Paris Internationale takes place during the fair week, offering an alternative to the mainstream art fair like FIAC. The fair was established in 2015 to attract a new generation of art collectors and to provide a more inclusive atmosphere. Unlike the traditional art fair model, Paris Internationale is a non-for-profit organization and the venue changes each year. Besides the famous Louvre Museum and the Centre Pompidou, Palais de Tokyo should not be missed while in Paris. After a major renovation in 2012, Palais de Tokyo is the largest center devoted to contemporary art in Europe with a total surface area of 22,000 square meters. The center is dedicated to showing both emerging and established artists across disciplines. If a little tranquility during the fair week is what you need, visit the Musée de L’Orangerie and dive into the 360-degree view of Claude Monet’s eight compositions of the Water Lilies. 

 

*As the Grand Palais is undergoing renovation work, the fair is taking place in a tent near the Eiffel Tower until 2024. 

 


The Armory Show, New York

 

The Armory Show, New York, 2021
Photo by Casey Kelbaugh. Courtesy of the Armory Show. 

 

 

In 1994, four New York art dealers - Colin de Land, Pat Hearn, Matthew Marks, and Paul Morris - opened an art fair at Gramercy Park Hotel. The fair was initially called The Gramercy International Art Fair. It was born out of the ambitious goal of creating a new art fair to support their artists and global attention; showing exclusively new works by living artists. The now titled “The Armory Show” was given in 1999 with the move of the fair location to the 69th Regiment Armory on Lexington Avenue. The fair moved again to Manhattan’s West Side at Piers 88 & 90 in 2001 and further expanded to Piers 92 & 94 with the introduction of The Armory Show - Modern to present work of the 20th century. In 2016, the Modern edition of the fair was merged with the original fair and it began to focus more on the curatorial programs supporting emerging galleries and commissioning artists. In September 2021, after 19 years at the Piers, the Armory show moved permanently to Javits Center, offering easy access to the many galleries in Chelsea. 

 

During the Armory week, Independent Art Fair takes place presenting both commercial and non-profit galleries. The fair also operates Independent Projects, a platform for solo exhibitions during New York’s November auction season. Besides the big museums like the Guggenheim Museum and the MoMA (Museum of Modern Art), New York offers many alternative spaces such as the SculptureCenter; the space was founded by artists in 1928 and since then it has been connecting artists and the public through exhibitions and commissioning new work. SculptureCenter’s programs also reflect the contemporary questions around sculpture through creating dialogues in lectures and panel discussions. Swiss Institute is also worth a visit as it supports and fosters overlooked areas in contemporary art-making their program diverse and unprejudiced.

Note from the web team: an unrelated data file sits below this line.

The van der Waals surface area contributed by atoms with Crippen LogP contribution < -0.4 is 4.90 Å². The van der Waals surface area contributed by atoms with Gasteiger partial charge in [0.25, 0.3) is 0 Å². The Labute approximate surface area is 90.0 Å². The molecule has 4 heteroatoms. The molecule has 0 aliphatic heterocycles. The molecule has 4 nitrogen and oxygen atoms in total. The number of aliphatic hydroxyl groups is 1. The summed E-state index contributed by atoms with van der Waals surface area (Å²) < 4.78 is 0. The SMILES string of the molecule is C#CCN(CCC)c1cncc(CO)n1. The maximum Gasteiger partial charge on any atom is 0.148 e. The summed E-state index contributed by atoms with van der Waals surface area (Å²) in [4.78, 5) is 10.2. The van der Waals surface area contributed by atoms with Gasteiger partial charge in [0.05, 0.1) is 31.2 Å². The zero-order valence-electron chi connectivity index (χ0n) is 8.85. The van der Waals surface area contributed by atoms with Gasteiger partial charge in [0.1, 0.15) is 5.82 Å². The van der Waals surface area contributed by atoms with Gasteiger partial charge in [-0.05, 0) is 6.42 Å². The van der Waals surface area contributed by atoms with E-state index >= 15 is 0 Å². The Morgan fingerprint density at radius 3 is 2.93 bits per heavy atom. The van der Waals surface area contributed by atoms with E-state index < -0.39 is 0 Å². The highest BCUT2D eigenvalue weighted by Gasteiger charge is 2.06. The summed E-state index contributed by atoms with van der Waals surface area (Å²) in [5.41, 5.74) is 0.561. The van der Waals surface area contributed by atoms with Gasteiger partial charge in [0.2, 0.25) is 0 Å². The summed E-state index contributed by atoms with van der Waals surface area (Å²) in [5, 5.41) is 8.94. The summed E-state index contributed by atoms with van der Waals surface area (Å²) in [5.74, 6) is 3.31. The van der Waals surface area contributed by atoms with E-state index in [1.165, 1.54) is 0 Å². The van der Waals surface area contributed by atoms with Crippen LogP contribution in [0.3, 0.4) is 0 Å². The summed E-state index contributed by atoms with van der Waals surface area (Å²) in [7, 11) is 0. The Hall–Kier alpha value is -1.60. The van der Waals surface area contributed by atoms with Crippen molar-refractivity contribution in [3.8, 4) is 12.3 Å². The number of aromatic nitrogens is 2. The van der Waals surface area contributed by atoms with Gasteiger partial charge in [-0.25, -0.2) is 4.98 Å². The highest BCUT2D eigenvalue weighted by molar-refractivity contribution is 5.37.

Art021, Shanghai

 

Outside of the Shanghai Exhibition Center durinf Art021, 2019
© Art201

 

 

Art021 was established in 2013, by the trio: Bao Yifeng, a luxury brand marketer, Kylie Ying, former gallery director, and David Chau, a collector. The art fair takes place annually in November at Shanghai Exhibition Center, and it has grown in its size together with the Chinese art market. The name of the art fair, Art021, is taken from Shanghai's area code and the fair is now one of the leading international art fairs. The fair is in five sections. ‘Main Galleries’ shows the contemporary art; ‘Approach’ has a different fee structure, designed to support emerging galleries; ‘Beyond’ is a platform for large scale artworks presented in the public space of the fair, with ‘Beyond-Extended’ integrating art into the public space outside of the fair; and the curated ‘Detour’ section is by invitation only by the curator carefully selected to fit with the theme each year. 

 

West Bund Art & Design is on during Art021 farther from the city center by the Huangpu River near West Bund Museum. West Bund was originally a manufacturing area in the 20th century and it underwent renovations since Expo 2010. Since then, many private museums and galleries have opened in West Bund. One of them is the Long Museum, which has a large collection of artworks from around the world and across generations. The museum also presents exhibitions of both Chinese and international artists with continuous research on the connections between traditional and contemporary on a global scale.